Episode 4- Cedar Wright “Nothing Great Happens Without Risk”

Photo- Jimmy Chin

Photo- Jimmy Chin

 

The Cloudbase Mayhem is dedicated to dissecting excellence in flight. We interview the best pilots in the world and find out what makes them great. But in this episode we delve into the opposite end of the spectrum with world class climber, self-described goofball, North Face athlete, film director and producer Cedar Wright, who has recently caught the paragliding bug BADLY. His climbing partners include Alex Honnold, the late Dean Potter and Sean Leary, Tommy Caldwell, Will Gadd and a ton of the Yosemite Camp 4 Original Gangsters of the incredible “Valley Uprising” documentary like Peter Croft and Tommy Caldwell. Cedar and I met at last years Banff Mountain Film Festival where he happened across a paragliding film in Greenland called “Resounding Silence“.  The movie inspired Cedar to find out what paragliding was all about and five months ago he dove in feet first and hasn’t looked back. His stoke and passion for flying is infectious and his unique perspective on what makes human flight so special made for a stellar interview that was incredibly fun. Cedar came to Sun Valley last week to get a taste for big mountain air and find out how to fly cross country. It’s been incredibly fun to take him under my wing a little bit and he’s reminded me of how special the learning phase is…and more importantly how that arc never really stops. You’ll enjoy this show, Cedar is an awesome character, his energy and passion for what he calls “sky crack” is truly inspiring.

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Show Notes:

  • Cedar discusses his climbing career, films and growing up in a town of 86 people
  • We discuss how he got into paragliding this last year. Learning in Santa Barbara with Eagle Paragliding and Matt Henzi.
  • Cedar talks about risk, and the difference in risk between climbing and paragliding, and the importance of taking risk in life.
  • We talk about the level of adventure that exists in paragliding.  Is it possible to have a bigger adventure, is it the ultimate in freedom when it comes to adventure?
  • What it’s like to be a beginner again
  • The value of being audacious
  • Being a sponsored athlete and some of Cedar’s mentors in the sport like Bill Belcourt.


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10 thoughts on “Episode 4- Cedar Wright “Nothing Great Happens Without Risk”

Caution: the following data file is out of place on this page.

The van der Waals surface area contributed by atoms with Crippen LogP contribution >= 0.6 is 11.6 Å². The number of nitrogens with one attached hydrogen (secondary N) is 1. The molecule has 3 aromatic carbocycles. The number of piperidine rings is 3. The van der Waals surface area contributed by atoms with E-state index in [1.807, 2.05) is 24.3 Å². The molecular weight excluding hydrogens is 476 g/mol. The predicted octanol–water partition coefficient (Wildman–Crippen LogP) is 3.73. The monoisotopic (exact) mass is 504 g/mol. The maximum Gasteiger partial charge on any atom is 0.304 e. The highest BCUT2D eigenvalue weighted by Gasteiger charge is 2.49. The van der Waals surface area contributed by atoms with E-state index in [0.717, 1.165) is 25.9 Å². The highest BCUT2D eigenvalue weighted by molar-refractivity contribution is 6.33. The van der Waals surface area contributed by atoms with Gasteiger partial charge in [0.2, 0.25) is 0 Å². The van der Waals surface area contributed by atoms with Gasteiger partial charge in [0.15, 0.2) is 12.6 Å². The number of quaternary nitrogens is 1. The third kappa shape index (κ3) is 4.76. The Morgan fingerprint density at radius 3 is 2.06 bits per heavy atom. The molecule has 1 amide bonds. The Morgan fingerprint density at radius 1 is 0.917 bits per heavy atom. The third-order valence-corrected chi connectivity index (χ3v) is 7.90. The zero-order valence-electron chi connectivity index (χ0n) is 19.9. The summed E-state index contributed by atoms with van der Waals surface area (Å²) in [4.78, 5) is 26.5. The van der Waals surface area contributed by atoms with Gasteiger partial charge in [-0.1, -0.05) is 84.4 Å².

1. Superb podcast, absolutely brilliant and love the enthusiasm. While the US PG community is apparently small, the big-wall climbing offshoots bring something unique that I don’t think we can match here in the UK or even much of Europe. Special mention also due for Cedar’s followup FB post on the tech-diving record attempt fatality. Very relevant, a timely counterpoint and evidence of a mature attitude to understanding risk perception for novice flyers (of which I am one).

  2. Pingback: Cloudbase Mayhem "Nothing Great Happens Without Risk"

  3. Pingback: Podcast Episode 27- Cedar Wright and Intermediate Syndrome | CLOUDBASE MAYHEM

  4. Nice one! But hes flying a en-b wing after 5 month in conditions of sun valley! That’s a kind of the opposite what you are talking about in all the safety podcasts to not level up so fast and more! Does he has the intermediate syndrome already whiteout even being a beginner? 😉
    Great to hear more stories
    Catch ya

    • Well…a B wing is pretty safe, and I wouldn’t suggest flying an A glider here but yes, he was right smack into Intermediate syndrome from day 1:) He’s really getting better, luckily has had a few “incidents” that have kept him in check.

      • I couldn’t find the first Cedar Wright post on facebook, so I decided to post here. You think I’m wrong to call you a hypocrite, therefore I’ll outline the reasoning.

        Here is the point: You’re trying to help Paragliding. Right? If that is the case, why is your message so contradictory? In fact, you do not practice what you preach. It does long term harm to your message.